The Justice Department is phasing out its use of corporate-run prisons, including one near Bakersfield, after concluding its experiment in privatization failed to reduce costs and ensure the safety and security of inmates.
Deputy Atty. Gen. Sally Q. Yates said the government is “beginning the process of reducing—and ultimately ending—our use of privately operated prisons” by not renewing contracts for 14 such facilities, most of which are in Texas or elsewhere across the South.
Prison reformers hailed the move as a positive step toward ending mass incarceration. The idea of corporations building and operating prisons for government took off in the 1980s and 1990s when tough-on-crime policies swelled the nation’s prison population.
From 1980 to its peak in 2013, the federal prison population grew from 25,000 to 219,000. By then, about 30,000 inmates, or 15%, were held in the corporate-run prisons.
An inspector general’s report released last week found “more safety and security incidents per capita” at the corporate-run prisons compared with those run by the federal Bureau of Prisons.
Citing the recent report, Yates said that while “private prisons served an important role during a difficult period,...time has shown that they compared poorly to our own bureau facilities.”
“They simply do not provide the same level of correctional services, programs and resources; they do not save substantially on costs, and...they do not maintain the same level of safety and security,” she said.
The gradual phase-out would reduce the total private-prison population to fewer than 14,000 inmates by May, she said.
The decision does not affect privately run facilities that are used to hold people suspected of immigration violations.
Marc Mauer, executive director of the Sentencing Project, hailed the decision as a “major milestone in the movement away from mass incarceration.”
He said the arrival of private prisons helped fuel the “unprecedented growth in incarceration.”
“It has been a stain on our democracy to permit profit-making entities to be handed the responsibility of making determinations of individual liberty,” Mauer said.
Todd R. Clear, a prison policy expert at the Rutgers School of Criminal Justice, agreed that profits played a role in the growth of the prison population.
“As long as we have people making money off of prisons, the ability to make sound prison policy is distorted by the profit motive,” he said. “Getting them out of the picture is a necessary step in getting the prison numbers reduced.”
California has only one facility affected by the government’s decision. The Taft Correctional Institution, about 30 miles southwest of Bakersfield, holds 1,795 inmates and is operated by the Management and Training Corp.
Issa Arnita, MTC’s director of communications, said the decision was disappointing and would be costly to taxpayers. He said a recent Bureau of Prisons report showed private prisons save taxpayers $17 per day per offender.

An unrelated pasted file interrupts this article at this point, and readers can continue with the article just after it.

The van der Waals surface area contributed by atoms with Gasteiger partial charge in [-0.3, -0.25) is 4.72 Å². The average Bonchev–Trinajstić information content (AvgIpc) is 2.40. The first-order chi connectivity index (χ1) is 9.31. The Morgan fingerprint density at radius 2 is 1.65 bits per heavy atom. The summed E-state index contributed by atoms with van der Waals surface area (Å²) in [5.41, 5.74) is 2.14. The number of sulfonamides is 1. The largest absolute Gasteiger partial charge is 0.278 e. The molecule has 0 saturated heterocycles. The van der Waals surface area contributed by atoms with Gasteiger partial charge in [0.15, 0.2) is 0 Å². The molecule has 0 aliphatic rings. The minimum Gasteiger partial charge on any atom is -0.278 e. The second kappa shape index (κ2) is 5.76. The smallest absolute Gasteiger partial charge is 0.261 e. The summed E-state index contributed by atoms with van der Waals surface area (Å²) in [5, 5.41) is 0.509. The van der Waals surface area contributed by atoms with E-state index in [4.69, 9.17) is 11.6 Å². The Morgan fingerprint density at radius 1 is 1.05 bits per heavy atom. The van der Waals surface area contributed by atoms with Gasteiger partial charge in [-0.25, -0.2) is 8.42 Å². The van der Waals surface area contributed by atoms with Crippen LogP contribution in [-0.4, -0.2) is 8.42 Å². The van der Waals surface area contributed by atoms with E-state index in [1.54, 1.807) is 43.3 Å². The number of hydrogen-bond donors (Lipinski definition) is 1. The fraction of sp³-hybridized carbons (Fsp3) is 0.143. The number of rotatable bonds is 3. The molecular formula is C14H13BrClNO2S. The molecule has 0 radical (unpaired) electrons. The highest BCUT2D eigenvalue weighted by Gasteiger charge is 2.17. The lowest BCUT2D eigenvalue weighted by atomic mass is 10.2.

“If DOJ’s decision were based solely on declining inmate populations, there may be some justification, but to base this decision on cost, safety and security, and programming is wrong. The facts don’t support the allegations,” he said.
MTC also operates a prison in Texas. The other prisons are operated by Corrections Corp. of America or GEO Group Inc.
A spokesman for the Nashville-based CCA also called the safety and quality conclusions of the inspector general’s report badly flawed. “The findings don’t match up to the numerous independent studies that show our facilities to be equal or better with regard to safety and quality,” said Jonathan Burns. He said the federal prisons that are affected by the decision “make up 7% of our business.”
The company’s stock dropped 35% after the announcement Thursday.
While the Justice Department may be backing away from private prisons, the U.S. Immigration and Customs Enforcement agency recently signed a four-year contract with CCA to build and maintain detention facilities in Texas to hold asylum-seekers.
The surge in Central American families crossing the border prompted U.S. officials to seek new facilities to hold them while their claims were heard.
Some Democrats on Capitol Hill have questioned this growing reliance on corporate facilities for holding immigrants.
Sen. Patrick J. Leahy (D-Vt.) called Thursday’s announcement “an important first step in addressing this unacceptable situation, but it is not enough. We must insist that these changes are adopted by all federal agencies, including the Department of Homeland Security, which relies heavily on private prisons even for housing vulnerable women and children. Incarceration should not be a for-profit business.”
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2:20 p.m.: The story was updated with additional reaction and background.
This story was originally published at 11:55 a.m.